Spending seven surreal years with Etgar Keret

‘The Seven Good Years’ depicts the strange eccentricities of Israeli life through humor and wit.

Etgar Keret
During times of war, it’s possible – in the span of a minute – to go from strolling along the beautiful serene beaches of Tel Aviv to ducking for cover as an air-raid siren warning of rocket fire pervades the air.
Nobody understands this more than Etgar Keret, who is able to articulate how life in Israel can both be heaven and hell – a surreal mix of awe-inspiring vistas and angst and terror all rolled into one.
Anecdotes about his odd, confusing but always entertaining life fill his latest book, The Seven Good Years. It is telling that the collection of essays opens with the birth of his son, Lev, and closes with the death of his father. As such, the book is a celebration and reflection of the weird coincidences and eccentric series of events that one can experience while living in the Holy Land.
While the book is peppered with coincidences, it seems that there is no such thing as a random coincidence in the world of Etgar Keret. Every strange happenstance, encounter and experience attempts to explain the intricacies of living in a country rife with conflict.
For instance, his wife happens to give birth at the time a terror attack hits. Most of the hospital’s staff flee the maternity ward to attend to the victims. What would be a moment of joy becomes one of reflection – where his son’s birth is surrounded by death.
The book ruminates over the existential struggle Israelis go through and the sense of paralysis many feel when faced with what could seem like a bleak – if not dangerous – future.
Even the Iranian nuclear threat is given the absurdist Keret treatment. When Keret learns from a friend of a friend that Mahmoud Ahmadinejad, Iran’s former president, harbors much more hostile attitudes toward Israel behind closed doors than what was originally thought, he immediately rushes to his wife in a panic.
Resigning themselves to the inevitable future of nuclear annihilation, the couple decides to put any current projects on hold.
“Why fix anything if the whole city is going to be wiped out in a few months?” Keret asks his wife when she requests he call a plumber to fix a leaky pipe. His wife agrees, and their house soon transforms itself into a dilapidated mess.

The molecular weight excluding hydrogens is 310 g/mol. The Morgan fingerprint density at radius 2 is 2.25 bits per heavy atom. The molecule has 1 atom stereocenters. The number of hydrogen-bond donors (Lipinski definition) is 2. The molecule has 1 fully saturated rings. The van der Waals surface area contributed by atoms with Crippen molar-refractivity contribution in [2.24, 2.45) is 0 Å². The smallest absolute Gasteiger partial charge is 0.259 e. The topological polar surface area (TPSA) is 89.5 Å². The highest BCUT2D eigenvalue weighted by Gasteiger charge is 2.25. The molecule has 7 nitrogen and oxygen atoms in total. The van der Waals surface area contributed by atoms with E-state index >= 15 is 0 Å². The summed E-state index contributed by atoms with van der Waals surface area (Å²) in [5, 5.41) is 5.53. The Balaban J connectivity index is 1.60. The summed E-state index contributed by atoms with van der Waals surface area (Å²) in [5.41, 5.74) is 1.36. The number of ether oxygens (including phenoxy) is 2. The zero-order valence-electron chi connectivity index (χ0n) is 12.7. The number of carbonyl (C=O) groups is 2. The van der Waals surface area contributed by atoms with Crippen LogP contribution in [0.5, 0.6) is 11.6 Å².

Of course, the exaggerated tale more likely reveals what Keret thinks of how the Israeli government is currently keeping house: Why worry about maintenance and upkeep when we have Hamas, Hezbollah and Iran at our doorstep? But that philosophy, he suggests, is a flawed one.
“Maybe the Iranians won’t attack and we’ll be stuck with this filthy, run-down apartment?” his wife asks him, underlying Keret’s greatest fear – that this perpetual angst may be holding us back as a nation.
That tale is one of the most absurdist and hyperbolic stories within the book, hitting on perhaps the rawest nerve.
Keret’s irreverent way of viewing the world is not only limited to the events around him, but the people too. Of the several essays dedicated to his son, one dissects his personality from a number of angles and explains why his infant boy is a wise psychotic junkie.
“I’d like to apologize to all the addicts and reformed addicts reading this, but with all due respect to them and their suffering, nobody’s can touch my son...
For him, there are only two possibilities, a breast or hell,” he jokes, explaining why his son should attend a Breast Feeders Anonymous meeting.
An essay dedicated to his older brother is particularly touching.
“He walked around the place like a king who was so modest and dreamy that he didn’t even know he was regal, and I followed in his wake like a prince all too aware of his royalty,” Keret says of a visit to his brother’s boarding school.
Throughout every phase of his brother’s life – a precarious pre-teen wise beyond his years, a 15 year-old who professed a devout allegiance to God, an aspiring engineer, to a disillusioned soldier serving in the IDF, Keret writes of the courage and grace his brother displayed throughout.
His pure affection for his brother is told in a heartwarming way that never verges into saccharine territory.
“The only kind of writer who can forget is a successful one, the kind who doesn’t write against the stream of his life, but with it,” Keret writes.
When it comes to Etgar Keret, though, that stream may not be a fluid one. There will always be twists and turns with unexpected obstacles along the way and for that, his readers remain grateful.